Choosing a long term travel buddy can be tougher than it looks. If you want to travel with a friend or a group of them, it’s best to have the same interests, all agree on visiting the same places – or meeting up in a nearby country – and most importantly, knowing that you are not going to fall out. The same goes for travelling with partners as travelling can make or break any relationship. You will be with this person all the time, you may have to do things you are not interested in, and vice versa, and at some point you will more than likely have a disagreement about something.
The main thing is to make sure that your trip doesn’t end in a horrific argument or break up, where you both end up getting on different trains going in opposite directions. You want it to be one of the most amazing experiences of your life and nothing can take that away from you more than bickering friends and other halves.
If you’re unsure about the person you want to travel with, try having a cheap weekend away somewhere before you go. This can be as simple as a week camping in Cornwall, just so you can see how you both get along when you’re out of the comfort zones.
Many people associate solo travel with being lonely, but there are plenty of places where you can make new friends, whether it’ll be for life or for a short few days.
It can be very tempting to opt for a private dorm room with en suite, but by sharing a multi-bed dorm room you’ll have the chance to meet other backpackers. Hostel common rooms and kitchens are also handy to make friends. Bring a pack of cards or offer someone a meal if you’ve made too much and you’ll soon get talking.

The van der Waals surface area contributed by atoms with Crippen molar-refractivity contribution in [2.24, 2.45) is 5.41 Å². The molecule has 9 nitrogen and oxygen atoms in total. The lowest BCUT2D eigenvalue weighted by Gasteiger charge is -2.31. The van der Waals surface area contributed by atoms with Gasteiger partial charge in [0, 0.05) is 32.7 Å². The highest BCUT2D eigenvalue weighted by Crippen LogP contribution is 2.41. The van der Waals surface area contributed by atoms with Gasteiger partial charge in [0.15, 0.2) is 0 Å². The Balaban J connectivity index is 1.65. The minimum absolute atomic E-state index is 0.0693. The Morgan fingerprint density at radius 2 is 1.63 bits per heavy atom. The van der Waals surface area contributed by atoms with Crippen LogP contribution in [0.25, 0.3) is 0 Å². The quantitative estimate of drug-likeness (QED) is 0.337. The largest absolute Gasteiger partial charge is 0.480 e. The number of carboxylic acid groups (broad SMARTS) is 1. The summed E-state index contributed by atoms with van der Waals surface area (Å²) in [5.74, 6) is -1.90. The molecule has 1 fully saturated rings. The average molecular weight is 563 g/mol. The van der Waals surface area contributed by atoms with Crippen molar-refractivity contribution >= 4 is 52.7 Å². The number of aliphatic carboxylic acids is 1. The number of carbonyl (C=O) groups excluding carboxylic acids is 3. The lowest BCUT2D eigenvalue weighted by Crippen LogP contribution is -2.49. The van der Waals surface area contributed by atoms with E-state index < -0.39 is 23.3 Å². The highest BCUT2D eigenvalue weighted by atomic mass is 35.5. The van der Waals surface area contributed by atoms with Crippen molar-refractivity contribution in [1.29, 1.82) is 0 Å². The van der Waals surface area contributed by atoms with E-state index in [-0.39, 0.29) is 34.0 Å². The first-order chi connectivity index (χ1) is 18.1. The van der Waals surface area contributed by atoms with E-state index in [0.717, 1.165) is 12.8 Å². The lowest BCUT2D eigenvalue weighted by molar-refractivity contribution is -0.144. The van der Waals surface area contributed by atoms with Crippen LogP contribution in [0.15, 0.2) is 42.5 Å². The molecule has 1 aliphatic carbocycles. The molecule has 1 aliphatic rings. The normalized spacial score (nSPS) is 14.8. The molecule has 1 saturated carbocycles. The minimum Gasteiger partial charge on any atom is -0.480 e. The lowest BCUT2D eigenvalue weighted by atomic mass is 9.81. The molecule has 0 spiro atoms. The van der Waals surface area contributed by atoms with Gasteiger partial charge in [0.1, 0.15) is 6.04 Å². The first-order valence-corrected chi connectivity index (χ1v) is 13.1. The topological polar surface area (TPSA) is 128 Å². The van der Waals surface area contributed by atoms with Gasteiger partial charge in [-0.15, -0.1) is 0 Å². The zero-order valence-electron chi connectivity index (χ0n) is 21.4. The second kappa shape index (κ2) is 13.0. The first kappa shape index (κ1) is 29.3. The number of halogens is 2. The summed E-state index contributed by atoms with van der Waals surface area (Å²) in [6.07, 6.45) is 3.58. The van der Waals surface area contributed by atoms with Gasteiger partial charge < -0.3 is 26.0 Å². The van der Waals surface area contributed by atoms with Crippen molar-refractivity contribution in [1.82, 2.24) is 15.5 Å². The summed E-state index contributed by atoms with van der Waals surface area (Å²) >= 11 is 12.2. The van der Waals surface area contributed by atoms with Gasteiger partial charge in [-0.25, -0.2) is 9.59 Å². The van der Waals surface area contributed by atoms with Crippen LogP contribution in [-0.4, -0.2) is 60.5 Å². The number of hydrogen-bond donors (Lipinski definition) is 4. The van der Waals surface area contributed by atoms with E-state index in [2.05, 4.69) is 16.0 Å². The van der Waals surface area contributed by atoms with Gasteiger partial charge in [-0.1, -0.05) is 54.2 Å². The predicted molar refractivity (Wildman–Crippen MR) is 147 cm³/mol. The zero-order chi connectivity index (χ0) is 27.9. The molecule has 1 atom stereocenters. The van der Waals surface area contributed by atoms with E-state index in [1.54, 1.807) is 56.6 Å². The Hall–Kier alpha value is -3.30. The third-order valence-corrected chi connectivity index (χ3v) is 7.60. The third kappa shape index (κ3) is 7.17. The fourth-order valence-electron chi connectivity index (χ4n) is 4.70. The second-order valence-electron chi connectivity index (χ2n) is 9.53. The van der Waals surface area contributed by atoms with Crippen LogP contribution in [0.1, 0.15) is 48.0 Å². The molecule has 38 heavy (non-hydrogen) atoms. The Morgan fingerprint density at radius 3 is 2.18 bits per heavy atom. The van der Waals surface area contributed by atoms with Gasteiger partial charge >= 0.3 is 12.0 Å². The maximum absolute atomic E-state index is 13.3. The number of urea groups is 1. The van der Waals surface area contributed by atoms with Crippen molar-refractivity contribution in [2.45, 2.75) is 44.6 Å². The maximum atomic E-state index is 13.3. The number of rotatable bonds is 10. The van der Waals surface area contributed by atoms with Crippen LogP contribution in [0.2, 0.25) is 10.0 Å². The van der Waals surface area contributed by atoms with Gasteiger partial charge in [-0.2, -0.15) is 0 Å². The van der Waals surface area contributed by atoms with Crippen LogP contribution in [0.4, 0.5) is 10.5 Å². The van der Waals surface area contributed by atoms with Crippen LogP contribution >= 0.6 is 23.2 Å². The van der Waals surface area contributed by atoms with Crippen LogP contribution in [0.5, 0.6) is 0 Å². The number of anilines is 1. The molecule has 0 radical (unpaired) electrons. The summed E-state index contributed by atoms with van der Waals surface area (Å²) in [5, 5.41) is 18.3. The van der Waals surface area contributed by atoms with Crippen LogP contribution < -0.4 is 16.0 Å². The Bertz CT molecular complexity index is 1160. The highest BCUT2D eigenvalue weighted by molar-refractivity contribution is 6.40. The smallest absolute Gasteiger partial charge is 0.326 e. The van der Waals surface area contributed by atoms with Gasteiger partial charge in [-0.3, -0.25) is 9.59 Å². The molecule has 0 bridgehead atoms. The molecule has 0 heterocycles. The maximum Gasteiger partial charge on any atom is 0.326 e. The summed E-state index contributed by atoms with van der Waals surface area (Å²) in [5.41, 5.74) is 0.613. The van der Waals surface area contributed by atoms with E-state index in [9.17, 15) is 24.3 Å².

In bars and clubs
Talking to strangers in a new city may seem like you’re asking for trouble, but it’s a great way to make new friends. Okay, so there are a certain set of rules: try to talk to people that appear friendly, are a similar age to you and most definitely double check that you’re not crashing a romantic date. Stick to that and you can have an awesome night out with some locals who know the best spots, or have one too many with fellow backpackers and end up hatching a plan to head to Poland in the morning.
On the train
In Britain talking to strangers on public transport is considered the ultimate sin. But, if you’re sitting near someone who looks like they’re InterRailing too why not go over and talk to them. Obviously take notice of any signals that they’d rather enjoy their journey alone, but it’s likely that they won’t mind, especially if they are a solo traveller as well.
With a tour group
Yes, yes, no one likes being herded around a new city like cattle but tour groups, like city walking tours, can give you the chance to socialise with other travellers. As you’re all shuffling along the cobbled streets, you can find an opportunity to start a conversation about the city, what you’ve seen already, and ask other travellers if they have any recommendations. Before you know it you could be finishing the tour in the pub with a bunch of new mates.
On the gapyear.com boards
The gapyear.com boards are a great place for travellers to talk to, well, other travellers. Not only can you ask for advice about InterRailing or the must-see places of a city you’re visiting, but you can also ask if anyone would like to join you on your trip. This is a great way to meet completely new people, whether they are local to the area, have lived there for a couple of years, or wish to explore it with you. Just let people know the dates for when you’ll be in a certain place, or ask if they’d like to join you on the entire InterRailing journey.